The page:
Kakhovka Dam: Why are laws and customs of war powerless? IPN debate

The destruction of the Dam of the Kakhova Hydroelectric Plant on June 6 this year is one of the most serious catastrophes that happened in the last decades in this part of Europe. This catastrophe affected tens of thousands of people, localities and the environment in which these people lived until then. The European Parliament already described this catastrophe as a war crime. Experts invited to IPN’s public debate “Kakhovka Dam: Why are laws and customs of war powerless?” discussed the goals of this action and its consequences and what actions should be taken to prevent such crimes in the future.

According to Igor Boțan, the permanent expert of the project, the laws and customs of war were coded in the second half of the 19th century and in the 20th century. In the history of international relations, the first codification of laws and customs of war was done in the first (1899) and second (1907) Peace Conferences in The Hague. “In the first Conference in The Hague, there were adopted three conventions, while in the second Conference – 13 conventions. One of the most important conventions is The Hague Convention with respect to laws and customs of war on land. The conventions were developed so that a delicate balance between the legitimate military necessity and the essential requirements of humanism was imposed even in war. In time, the international community started to take new actions aimed at regulating the laws and customs of war and at improving the existing rules. Among the most important of these are the four Geneva Conventions of 1949 and the additional protocols to these, concerning the protection of victims of international armed conflicts,” stated the expert.

After World War II, together with the founding of the United Nations Organization and the adoption of the UN Charter, a new step was taken to adjust the basic human rights and freedoms, which was accompanied by the adoption of multiple international instruments in the field. “International humanitarian law and international law are two different branches of law, which simultaneously complement each other. Each of these branches of law protects the individual from arbitrary and abusive actions. The human rights in an essential way belong to everyone and offer protection both in times of peace and in times of war. International humanitarian law is applied only in armed conflict situations. This way, during an armed conflict, it is applied the law on human rights and international humanitarian law,” said Igor Boțan.

Ion Manole, executive director of “Promo-LEX” Association, said that what is happening in the immediate vicinity of Moldova is an ecological, humanitarian and economic catastrophe. Together with the destruction of the dam and the flooding of those territories, tens of villages became full of mud, oil, chemicals, bodies of animals and people. No one knows the real figures of people who died in those conditions. The Black Sea turned into a waste dump, especially in Odessa region. That waste reportedly moves towards Romania and Bulgaria and even towards Turkey. An unknown quantity of mines and munitions reached the sea. Different explosives and munitions also remained after World War II and still pose threats in the Balk Sea.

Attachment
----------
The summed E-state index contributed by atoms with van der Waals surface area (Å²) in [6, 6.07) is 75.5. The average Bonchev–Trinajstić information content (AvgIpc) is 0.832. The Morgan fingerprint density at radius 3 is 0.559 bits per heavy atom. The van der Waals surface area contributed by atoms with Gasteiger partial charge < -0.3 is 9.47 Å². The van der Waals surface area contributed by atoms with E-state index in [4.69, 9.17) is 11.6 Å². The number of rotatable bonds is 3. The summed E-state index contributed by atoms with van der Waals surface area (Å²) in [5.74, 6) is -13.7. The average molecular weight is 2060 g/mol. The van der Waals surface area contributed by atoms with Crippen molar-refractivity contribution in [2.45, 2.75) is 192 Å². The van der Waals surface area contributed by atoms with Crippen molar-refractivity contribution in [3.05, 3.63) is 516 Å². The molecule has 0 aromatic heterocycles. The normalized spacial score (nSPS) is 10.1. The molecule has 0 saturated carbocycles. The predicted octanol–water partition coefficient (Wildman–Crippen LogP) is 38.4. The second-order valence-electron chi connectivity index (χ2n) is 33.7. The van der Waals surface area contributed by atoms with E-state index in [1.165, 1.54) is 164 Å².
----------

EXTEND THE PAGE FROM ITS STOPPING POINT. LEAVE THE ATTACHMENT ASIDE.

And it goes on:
“What happened in Kakhovka was anticipated in the public sphere in the Russian Federation long ago. There were calls to blow up that dam when it was necessary. Regrettably, after this tragedy, there are voices who urge to act similarly with regard to the dam that is situated close to Kyiv, which can wipe out a large part of Kyiv if it is destroyed. Such calls full of hatred should be stopped and must not be neglected,” noted Ion Manole.

Doctor habilitate of history Anatol Petrencu, chairman of the Association of Historians of the Republic of Moldova, stated that compared with the fighting before this war, the bloodiest battles were given during World War I. “For the first time, there were applied chemical gases with disastrous effects for the people. In World War II, those who fought did it without compromise. When he war between Hitter’s Germany and the Stalinist Soviet Union started, being surprised by that quick offensive of the German troops, Stalin ordered to evacuate all the property that could be carried and to destroy the property that could not be taken. The Soviets applied the scorched-earth policy. When they reached the Dnieper in 1941, the Soviets, when retreating, blew up the Dam of the Dnieper Hydroelectric Station in order not to allow the German troops to cross the Dnieper and that deed has been considered a heroic act. In another case, at the last dam between the White Sea – Baltic Canal in 1941, when Finland entered the war alongside Hitler’s Germany to regain the territories occupied by the Soviets in 1939-1940, the Soviets, when retreating, without warning the people who were in that area, blew up the dam at night. The water wiped out everything on its way, including the town situated nearby. Those tactics were justified by the then Stalinist policy,” said Anatol Petrencu, noting the tactics in the current war in Ukraine are yet similar.

The public debate entitled “Kakhovka Dam: Why are laws and customs of war powerless?” was the 13th installment of IPN’s project “Impact of the Past on Confidence and Peace Building Processes” that is supported by the Hanns Seidel Foundation of Germany.

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